It was the original era of large eyeglasses, every man had a moustache and everyone smoked no matter where they were. Television quality was also vastly different than it is today with a grainier and less colour-intensive quality. All of these are captured amazingly in this Ben Affleck-directed film Argo in which he stars with Bryan Cranston, Alan Arkin and John Goodman based on a true story within the Iran hostage crisis at the turn of the 1980s.
Relations between Iran and the United States are tense as America is protecting their former king whose rulership was just overthrown, resulting in the Iranian Revolution. The American embassy in Tehran is seized and all of the diplomats are taken capture – except for the six who escaped to the house of the Canadian ambassador, Ken Taylor (played by Victor Garber). Tony Mendez (Ben Affleck) works for the CIA whose job it is to rescue the escaped diplomats before their existence is known to the Iranians. Mendez comes up with a far-fetched plan involving Hollywood in the rescue, specifically, make-up artist John Chambers (John Goodman), known for his work in Battle for the Planet of the Apes, and film producer Lester Siegel (Alan Arkin), who are to go through the motions of an actual Hollywood film to create a cover story for Mendez to go to Iran, get the six Americans, have them all pose as a Canadian film crew scouting locations for a sci-fi film and leave. Says Jack O’Donnell (Bryan Cranston), “This is the best bad idea we have sir, by far.”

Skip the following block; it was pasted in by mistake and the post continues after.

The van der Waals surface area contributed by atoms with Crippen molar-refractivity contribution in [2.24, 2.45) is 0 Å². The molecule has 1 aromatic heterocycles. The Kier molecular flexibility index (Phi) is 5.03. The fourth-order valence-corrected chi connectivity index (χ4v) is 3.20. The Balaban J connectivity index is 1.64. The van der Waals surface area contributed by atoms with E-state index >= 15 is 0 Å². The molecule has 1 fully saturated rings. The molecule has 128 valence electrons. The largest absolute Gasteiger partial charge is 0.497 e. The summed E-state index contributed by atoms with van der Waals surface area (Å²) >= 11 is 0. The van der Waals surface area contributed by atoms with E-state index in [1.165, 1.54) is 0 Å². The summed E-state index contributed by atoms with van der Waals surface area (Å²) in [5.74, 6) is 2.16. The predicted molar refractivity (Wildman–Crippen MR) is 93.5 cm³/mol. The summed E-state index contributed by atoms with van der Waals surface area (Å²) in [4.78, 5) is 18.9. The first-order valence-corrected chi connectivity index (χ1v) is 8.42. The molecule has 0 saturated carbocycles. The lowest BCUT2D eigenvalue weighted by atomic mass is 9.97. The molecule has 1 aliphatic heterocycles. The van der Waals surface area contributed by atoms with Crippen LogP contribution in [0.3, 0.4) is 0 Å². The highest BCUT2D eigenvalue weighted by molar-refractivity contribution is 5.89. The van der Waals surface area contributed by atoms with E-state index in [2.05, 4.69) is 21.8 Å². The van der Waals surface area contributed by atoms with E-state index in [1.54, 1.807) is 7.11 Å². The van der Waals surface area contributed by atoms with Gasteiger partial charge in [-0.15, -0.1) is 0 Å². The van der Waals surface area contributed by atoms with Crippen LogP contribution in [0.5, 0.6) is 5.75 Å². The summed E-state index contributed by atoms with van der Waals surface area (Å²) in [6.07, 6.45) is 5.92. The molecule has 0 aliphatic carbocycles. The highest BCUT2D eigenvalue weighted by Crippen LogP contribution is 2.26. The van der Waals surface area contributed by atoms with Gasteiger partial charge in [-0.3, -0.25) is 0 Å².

As the story unfolds, the film literally has you on the edge of your seat as the fragility of the situation intensifies. Knowing what will happen if they are caught is enough when compared to what is at stake for the now group of seven. Capturing this sort of intensity is incredibly done by relying heavily on the look of the era. Ken Taylor, the Canadian ambassador, looks amazingly Canadian in this film. Which is particularly impressive when you try to think about the visual differences between Canadians and Americans, particularly in 1980.
Alan Arkin finely plays his role of the all-knowing, all-experienced Hollywood personality Lester Siegel as John Goodman delivers some of the film’s best lines as John Chambers. They aren’t included for comedic value or to make light of a bad spot but rather because their jaded personas are enlightening in an all-too-real situation. Having them play off of each other releases some of the edge put on by the film but doesn’t release any of the nervousness by the six captured who maintain the innocence of hope in amidst the turmoil.
Argo is the year’s best film and it has the benefit of actually being based on true events to help its credibility. Interspersed with actual news footage from that period as well as a lot of time dedicated to being in the moment, this film is one where every minute counts. The tense emotions of each individual character are displayed through the screen and felt. Argo is one of those movies that makes you appreciate life when it was stable and simpler. It also makes you appreciate that a really good classic movie can still exist.